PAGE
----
Transport for London (TfL), the organisation responsible for running the London Underground, has said that some step-free projects which would allow wheelchair users full access to platforms may be postponed or cancelled. The BBC reports that a lack of funds may mean that plans for improved access could be shelved. 

The TfL has been experiencing financial troubles since it suffered major shortfalls in revenue during the pandemic, and has required a series of government bailouts. A recent survey found that two-thirds of potential customers would use the Tube more if there were a greater number of step-free stations.

Step-free access means that there are either lifts, ramps, or level surfaces in place, so that wheelchair users or those with pushchairs, prams, other heavy wheeled luggage, or mobility issues can avoid stairs, or/and the gap between the platform edge and the train. 

Currently, around a third of all Tube stations have step-free access, including all 41 stations on the new Elizabeth Line. At least three projects which were due to include step-free access at Tube stations before the pandemic have now been cancelled.

Mark Evers, Transport for London’s Chief Customer Officer, said: “Making our transport network more accessible and inclusive is a top priority for us, as we know that a more accessible public transport network benefits everyone.”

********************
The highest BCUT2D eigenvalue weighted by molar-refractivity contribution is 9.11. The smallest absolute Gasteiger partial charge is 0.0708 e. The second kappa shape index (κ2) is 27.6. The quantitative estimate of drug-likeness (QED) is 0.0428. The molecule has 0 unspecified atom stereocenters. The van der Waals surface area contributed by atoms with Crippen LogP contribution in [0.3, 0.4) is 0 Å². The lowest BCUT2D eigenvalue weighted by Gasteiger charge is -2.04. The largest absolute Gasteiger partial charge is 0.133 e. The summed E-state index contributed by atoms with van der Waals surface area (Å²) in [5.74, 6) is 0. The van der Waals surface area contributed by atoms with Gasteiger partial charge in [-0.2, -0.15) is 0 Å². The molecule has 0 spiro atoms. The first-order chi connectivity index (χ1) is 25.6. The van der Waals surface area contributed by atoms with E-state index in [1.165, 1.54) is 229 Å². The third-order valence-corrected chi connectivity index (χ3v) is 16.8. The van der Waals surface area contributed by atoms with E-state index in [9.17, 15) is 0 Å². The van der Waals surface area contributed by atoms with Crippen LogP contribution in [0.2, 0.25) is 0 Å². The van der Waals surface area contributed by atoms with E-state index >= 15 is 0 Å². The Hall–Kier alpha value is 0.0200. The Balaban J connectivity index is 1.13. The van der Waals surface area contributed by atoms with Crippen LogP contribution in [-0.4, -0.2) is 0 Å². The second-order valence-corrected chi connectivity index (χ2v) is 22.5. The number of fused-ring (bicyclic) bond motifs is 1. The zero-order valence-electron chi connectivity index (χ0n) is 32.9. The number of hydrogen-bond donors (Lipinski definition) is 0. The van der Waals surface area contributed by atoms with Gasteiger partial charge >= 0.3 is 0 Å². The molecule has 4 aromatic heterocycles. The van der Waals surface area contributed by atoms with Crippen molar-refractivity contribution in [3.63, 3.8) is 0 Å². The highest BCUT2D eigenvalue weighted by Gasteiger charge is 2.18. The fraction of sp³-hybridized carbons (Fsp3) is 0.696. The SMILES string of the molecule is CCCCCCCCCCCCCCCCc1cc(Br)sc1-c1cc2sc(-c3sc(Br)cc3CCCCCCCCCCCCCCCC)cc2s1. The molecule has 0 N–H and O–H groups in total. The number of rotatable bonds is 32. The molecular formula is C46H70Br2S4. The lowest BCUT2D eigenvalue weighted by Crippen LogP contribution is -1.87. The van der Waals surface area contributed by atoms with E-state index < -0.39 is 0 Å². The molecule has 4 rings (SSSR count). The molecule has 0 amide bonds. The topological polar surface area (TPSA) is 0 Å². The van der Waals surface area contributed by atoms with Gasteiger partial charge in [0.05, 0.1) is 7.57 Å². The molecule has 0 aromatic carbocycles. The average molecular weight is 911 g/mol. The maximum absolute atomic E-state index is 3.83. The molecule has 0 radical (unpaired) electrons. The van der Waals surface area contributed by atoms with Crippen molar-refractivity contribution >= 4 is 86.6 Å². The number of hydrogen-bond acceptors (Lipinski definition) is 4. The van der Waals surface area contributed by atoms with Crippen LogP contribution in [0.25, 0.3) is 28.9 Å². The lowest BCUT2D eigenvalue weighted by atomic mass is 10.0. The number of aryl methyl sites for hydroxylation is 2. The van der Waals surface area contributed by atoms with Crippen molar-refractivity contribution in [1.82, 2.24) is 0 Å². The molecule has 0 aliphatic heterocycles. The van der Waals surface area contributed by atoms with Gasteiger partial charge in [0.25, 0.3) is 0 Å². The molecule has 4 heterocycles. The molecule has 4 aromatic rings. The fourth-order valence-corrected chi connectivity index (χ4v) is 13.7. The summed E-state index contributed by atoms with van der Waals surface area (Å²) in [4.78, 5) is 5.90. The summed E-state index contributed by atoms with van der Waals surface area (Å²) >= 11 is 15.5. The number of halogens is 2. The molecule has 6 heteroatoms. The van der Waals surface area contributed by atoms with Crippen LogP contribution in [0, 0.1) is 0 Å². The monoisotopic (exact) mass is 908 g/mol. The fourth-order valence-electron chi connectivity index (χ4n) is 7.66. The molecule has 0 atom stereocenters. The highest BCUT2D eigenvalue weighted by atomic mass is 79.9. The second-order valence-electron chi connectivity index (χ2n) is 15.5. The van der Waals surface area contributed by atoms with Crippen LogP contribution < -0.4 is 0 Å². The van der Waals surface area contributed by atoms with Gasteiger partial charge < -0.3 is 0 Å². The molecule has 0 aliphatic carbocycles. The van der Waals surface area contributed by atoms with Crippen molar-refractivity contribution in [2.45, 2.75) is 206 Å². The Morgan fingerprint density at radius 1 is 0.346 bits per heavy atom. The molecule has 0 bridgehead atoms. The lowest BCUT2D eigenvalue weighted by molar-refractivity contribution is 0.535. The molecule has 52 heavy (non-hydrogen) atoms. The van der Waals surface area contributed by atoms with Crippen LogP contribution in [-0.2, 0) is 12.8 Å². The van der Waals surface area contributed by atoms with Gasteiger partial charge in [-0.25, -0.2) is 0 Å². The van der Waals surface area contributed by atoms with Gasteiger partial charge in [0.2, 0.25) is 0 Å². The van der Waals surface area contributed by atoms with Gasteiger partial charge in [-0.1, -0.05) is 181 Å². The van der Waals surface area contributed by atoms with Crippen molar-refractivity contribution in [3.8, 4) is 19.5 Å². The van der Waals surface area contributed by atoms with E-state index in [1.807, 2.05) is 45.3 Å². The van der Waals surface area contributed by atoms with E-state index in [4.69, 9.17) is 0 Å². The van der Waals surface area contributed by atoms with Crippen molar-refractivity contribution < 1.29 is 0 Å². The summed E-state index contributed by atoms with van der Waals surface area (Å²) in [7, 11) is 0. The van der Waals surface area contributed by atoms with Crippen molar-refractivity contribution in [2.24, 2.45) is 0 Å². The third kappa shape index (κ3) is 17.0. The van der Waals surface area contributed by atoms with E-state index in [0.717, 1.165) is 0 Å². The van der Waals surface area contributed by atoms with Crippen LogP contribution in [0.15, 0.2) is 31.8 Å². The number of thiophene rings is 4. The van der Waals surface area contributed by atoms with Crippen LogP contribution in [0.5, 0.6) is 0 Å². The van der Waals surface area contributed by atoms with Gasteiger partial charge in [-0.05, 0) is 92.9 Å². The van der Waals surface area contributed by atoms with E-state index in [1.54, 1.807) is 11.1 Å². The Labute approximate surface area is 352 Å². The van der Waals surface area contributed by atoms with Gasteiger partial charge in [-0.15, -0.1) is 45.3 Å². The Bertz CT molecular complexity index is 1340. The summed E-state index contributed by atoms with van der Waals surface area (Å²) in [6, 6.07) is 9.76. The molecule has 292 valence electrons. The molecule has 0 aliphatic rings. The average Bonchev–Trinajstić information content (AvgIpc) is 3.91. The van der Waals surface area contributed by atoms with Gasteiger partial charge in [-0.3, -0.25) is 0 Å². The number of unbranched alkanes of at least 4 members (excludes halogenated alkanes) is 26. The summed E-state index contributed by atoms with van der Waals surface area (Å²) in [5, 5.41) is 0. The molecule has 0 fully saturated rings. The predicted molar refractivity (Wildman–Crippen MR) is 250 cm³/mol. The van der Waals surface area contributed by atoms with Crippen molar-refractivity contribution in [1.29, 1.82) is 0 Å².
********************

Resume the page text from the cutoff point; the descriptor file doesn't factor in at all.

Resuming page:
He added: “The response to the consultation shows how important accessibility is for encouraging more people to use public transport. The bridging device has been designed to improve customers’ confidence and experience of using the network and I hope as many people as possible try it out during the trial period.”

“The results of the step-free access consultation have already been embedded in our short-term work to improve accessibility and will continue to shape our future goals.”

Disability rights organisations have criticised the TfL, claiming that the situation is detrimental to the rights of disabled people in the UK, who may be discouraged from attending health appointments and keeping up with social contacts. 

Seb Dance, Deputy Mayor for Transport said: “We are working hard to improve step-free accessibility across the TfL network in order to build a better, fairer London for everyone. This new trial is one example of how we are seeking out innovative solutions to enhance step-free access.”

He added: “It is also vital that our accessibility plans are informed by disabled and older customers and I am delighted that we have had such a great response to the consultation.”

“I’m pleased that there are now more than 200 step-free stations across the TfL network are step-free and with the recent opening of Bond Street station, all 41 Elizabeth line stations have step-free access, with the majority of central stations on the line being step-free from street to train.”

“There is still work to do, and we will ensure that this feedback shapes how we prioritise and deliver step-free stations into the future.”

A new special bridging device is being trialled at stations on the Elizabeth Line, which is designed to give wheelchair uses more support and confidence when crossing between the plan and the platform edge.